Tuesday, February 23, 2010

tapas crawl, part dos: tia pol

After an ethereal experience over at El Quinto Pino, our group ventured West to Tia Pol for a continuation of our tapas adventure. Tucked in the back, in a semi-private room, we were ushered to our table. A long wooden table in a wood-paneled room with large narrow windows and tea lights everywhere, it almost had a Scandinavian feel in its esthetic. And a look that had immediately and obviously scored points with me. Cozy and inviting, we sat down, ordered a few pitchers of sangria and got down to business with the menu.

We'll have one of everything. More or less.

sangria to the face

pan con tomate

jamón, chorizo palacios, lomo embuchado

gambas a la plancha, sayin' what's up

chorizo con chocolate with sea salt and chili threads

Figures that the dishes I enjoyed most are absent from my photos. Sadly, they were wolfed down in record speed. The ham and manchego croquettes, the deviled eggs with smoked spanish paprika, the razor clams and cockles, the patatas bravas, and the tortilla espanola are all not to be missed.

If you can bag a table well in advance, this is the perfect spot to have one of those often-dreaded large group dinners (is it just me or do those stress you out too?). Affordable is an understatement. We ate, and ate, and ate (and drank, drank, drank) to the point where I was borderline uncomfortable, and the bill came to about $40 a person. I was prepared to have to shell out two times that (considering two pilsners and an uni panini totaled the same amount over at El Quinto Pino...). Tia Pol was a fantastically enjoyable and more importantly, authentically delicious restaurant.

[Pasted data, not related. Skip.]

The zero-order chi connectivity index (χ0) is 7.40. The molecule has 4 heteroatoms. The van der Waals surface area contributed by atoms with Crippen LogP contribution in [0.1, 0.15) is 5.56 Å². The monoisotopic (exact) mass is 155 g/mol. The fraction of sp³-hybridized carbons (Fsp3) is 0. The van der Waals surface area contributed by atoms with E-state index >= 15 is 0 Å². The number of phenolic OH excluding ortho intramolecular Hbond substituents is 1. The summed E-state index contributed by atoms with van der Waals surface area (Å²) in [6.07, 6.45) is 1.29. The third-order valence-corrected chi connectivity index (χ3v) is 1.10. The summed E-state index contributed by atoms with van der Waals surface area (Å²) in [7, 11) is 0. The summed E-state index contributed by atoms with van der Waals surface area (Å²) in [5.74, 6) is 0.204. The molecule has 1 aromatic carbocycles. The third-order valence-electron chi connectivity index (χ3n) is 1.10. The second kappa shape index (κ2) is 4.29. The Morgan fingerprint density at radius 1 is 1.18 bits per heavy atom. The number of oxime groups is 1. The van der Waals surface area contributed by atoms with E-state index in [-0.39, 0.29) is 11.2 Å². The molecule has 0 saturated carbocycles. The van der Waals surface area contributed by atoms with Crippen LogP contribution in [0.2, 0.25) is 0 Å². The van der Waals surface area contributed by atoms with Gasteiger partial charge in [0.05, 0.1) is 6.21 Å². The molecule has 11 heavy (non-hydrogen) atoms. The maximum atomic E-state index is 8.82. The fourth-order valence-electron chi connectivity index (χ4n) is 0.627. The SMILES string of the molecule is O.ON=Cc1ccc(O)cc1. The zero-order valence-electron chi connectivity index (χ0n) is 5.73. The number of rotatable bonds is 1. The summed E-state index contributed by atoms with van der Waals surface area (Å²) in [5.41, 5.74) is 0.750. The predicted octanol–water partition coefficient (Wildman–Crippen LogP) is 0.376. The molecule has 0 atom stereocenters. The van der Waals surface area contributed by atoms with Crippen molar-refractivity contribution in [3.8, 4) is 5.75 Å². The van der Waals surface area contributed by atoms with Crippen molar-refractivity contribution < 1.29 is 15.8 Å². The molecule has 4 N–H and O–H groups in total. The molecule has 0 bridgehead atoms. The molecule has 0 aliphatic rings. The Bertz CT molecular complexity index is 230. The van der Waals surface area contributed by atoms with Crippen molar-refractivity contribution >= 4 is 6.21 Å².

And since company plays such a large role in a dining experience, perhaps this review is a tad biased. Because a night full of constant laughter, delectable small plates, and a constant flow of libations never hurt anyone.

Certainly not our table of 7.

Tia Pol
205 Tenth Ave. (nr. 23rd St.)

FOOD: 37
LOOK: 18


1 comment:

bee and jay said...

Nos gusta mucho, éste post!
As we start to plan our autumn vacation to Madrid, we find ourselves tuning in to la cocina española.

We were curious as to the meaning of *embuchado*, as in *lomo embuchado*, and consulted our handy Spanish-English dictionary. The term apparently means *cured*, in this case *cured beef*. What was very amusing is that the verb *embuchar* can also mean *to wolf down*, like those dishes that never made it to your photo album! It seems there were many things that were *embuchado* on this particular evening!


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